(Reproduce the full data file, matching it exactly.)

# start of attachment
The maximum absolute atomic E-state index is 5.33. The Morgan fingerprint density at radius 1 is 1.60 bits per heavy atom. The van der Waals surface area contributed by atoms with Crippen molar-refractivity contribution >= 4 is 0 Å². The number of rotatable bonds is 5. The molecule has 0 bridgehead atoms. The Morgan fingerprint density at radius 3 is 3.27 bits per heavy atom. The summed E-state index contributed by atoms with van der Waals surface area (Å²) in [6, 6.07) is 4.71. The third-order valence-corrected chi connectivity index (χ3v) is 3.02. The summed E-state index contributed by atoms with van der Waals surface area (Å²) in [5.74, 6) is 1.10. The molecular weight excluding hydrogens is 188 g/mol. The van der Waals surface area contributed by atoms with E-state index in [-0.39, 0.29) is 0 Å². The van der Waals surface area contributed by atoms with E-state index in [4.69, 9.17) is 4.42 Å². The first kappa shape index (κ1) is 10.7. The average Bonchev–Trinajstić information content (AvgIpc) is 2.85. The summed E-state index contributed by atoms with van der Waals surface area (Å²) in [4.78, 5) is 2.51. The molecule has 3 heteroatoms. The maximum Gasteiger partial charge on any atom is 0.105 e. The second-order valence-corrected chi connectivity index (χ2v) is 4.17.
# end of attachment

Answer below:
The maximum absolute atomic E-state index is 5.33. The Morgan fingerprint density at radius 1 is 1.60 bits per heavy atom. The van der Waals surface area contributed by atoms with Crippen molar-refractivity contribution >= 4 is 0 Å². The number of rotatable bonds is 5. The molecule has 0 bridgehead atoms. The Morgan fingerprint density at radius 3 is 3.27 bits per heavy atom. The summed E-state index contributed by atoms with van der Waals surface area (Å²) in [6, 6.07) is 4.71. The third-order valence-corrected chi connectivity index (χ3v) is 3.02. The summed E-state index contributed by atoms with van der Waals surface area (Å²) in [5.74, 6) is 1.10. The molecular weight excluding hydrogens is 188 g/mol. The van der Waals surface area contributed by atoms with E-state index in [-0.39, 0.29) is 0 Å². The van der Waals surface area contributed by atoms with E-state index in [4.69, 9.17) is 4.42 Å². The first kappa shape index (κ1) is 10.7. The average Bonchev–Trinajstić information content (AvgIpc) is 2.85. The summed E-state index contributed by atoms with van der Waals surface area (Å²) in [4.78, 5) is 2.51. The molecule has 3 heteroatoms. The maximum Gasteiger partial charge on any atom is 0.105 e. The second-order valence-corrected chi connectivity index (χ2v) is 4.17.